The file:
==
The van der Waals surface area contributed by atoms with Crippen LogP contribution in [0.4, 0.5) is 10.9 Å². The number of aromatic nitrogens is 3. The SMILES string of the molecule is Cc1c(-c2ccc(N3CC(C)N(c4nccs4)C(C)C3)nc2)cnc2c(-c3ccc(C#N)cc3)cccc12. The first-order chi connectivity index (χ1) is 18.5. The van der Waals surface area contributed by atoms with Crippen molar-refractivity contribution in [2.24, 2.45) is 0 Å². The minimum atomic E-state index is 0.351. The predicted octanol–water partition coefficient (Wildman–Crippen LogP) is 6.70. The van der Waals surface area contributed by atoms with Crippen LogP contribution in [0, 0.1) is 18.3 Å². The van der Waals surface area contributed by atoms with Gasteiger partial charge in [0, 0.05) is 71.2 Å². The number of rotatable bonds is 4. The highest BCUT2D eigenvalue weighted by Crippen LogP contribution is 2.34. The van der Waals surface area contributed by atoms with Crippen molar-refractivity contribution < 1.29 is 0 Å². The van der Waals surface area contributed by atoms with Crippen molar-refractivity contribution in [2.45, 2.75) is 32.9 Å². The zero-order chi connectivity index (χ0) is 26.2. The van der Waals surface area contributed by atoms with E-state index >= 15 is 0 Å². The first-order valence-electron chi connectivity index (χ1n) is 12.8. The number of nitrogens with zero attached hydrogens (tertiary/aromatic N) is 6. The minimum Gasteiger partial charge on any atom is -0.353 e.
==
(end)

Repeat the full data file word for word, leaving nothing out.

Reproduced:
The van der Waals surface area contributed by atoms with Crippen LogP contribution in [0.4, 0.5) is 10.9 Å². The number of aromatic nitrogens is 3. The SMILES string of the molecule is Cc1c(-c2ccc(N3CC(C)N(c4nccs4)C(C)C3)nc2)cnc2c(-c3ccc(C#N)cc3)cccc12. The first-order chi connectivity index (χ1) is 18.5. The van der Waals surface area contributed by atoms with Crippen molar-refractivity contribution in [2.24, 2.45) is 0 Å². The minimum atomic E-state index is 0.351. The predicted octanol–water partition coefficient (Wildman–Crippen LogP) is 6.70. The van der Waals surface area contributed by atoms with Crippen LogP contribution in [0, 0.1) is 18.3 Å². The van der Waals surface area contributed by atoms with Gasteiger partial charge in [0, 0.05) is 71.2 Å². The number of rotatable bonds is 4. The highest BCUT2D eigenvalue weighted by Crippen LogP contribution is 2.34. The van der Waals surface area contributed by atoms with Crippen molar-refractivity contribution < 1.29 is 0 Å². The van der Waals surface area contributed by atoms with Crippen molar-refractivity contribution in [2.45, 2.75) is 32.9 Å². The zero-order chi connectivity index (χ0) is 26.2. The van der Waals surface area contributed by atoms with E-state index >= 15 is 0 Å². The first-order valence-electron chi connectivity index (χ1n) is 12.8. The number of nitrogens with zero attached hydrogens (tertiary/aromatic N) is 6. The minimum Gasteiger partial charge on any atom is -0.353 e.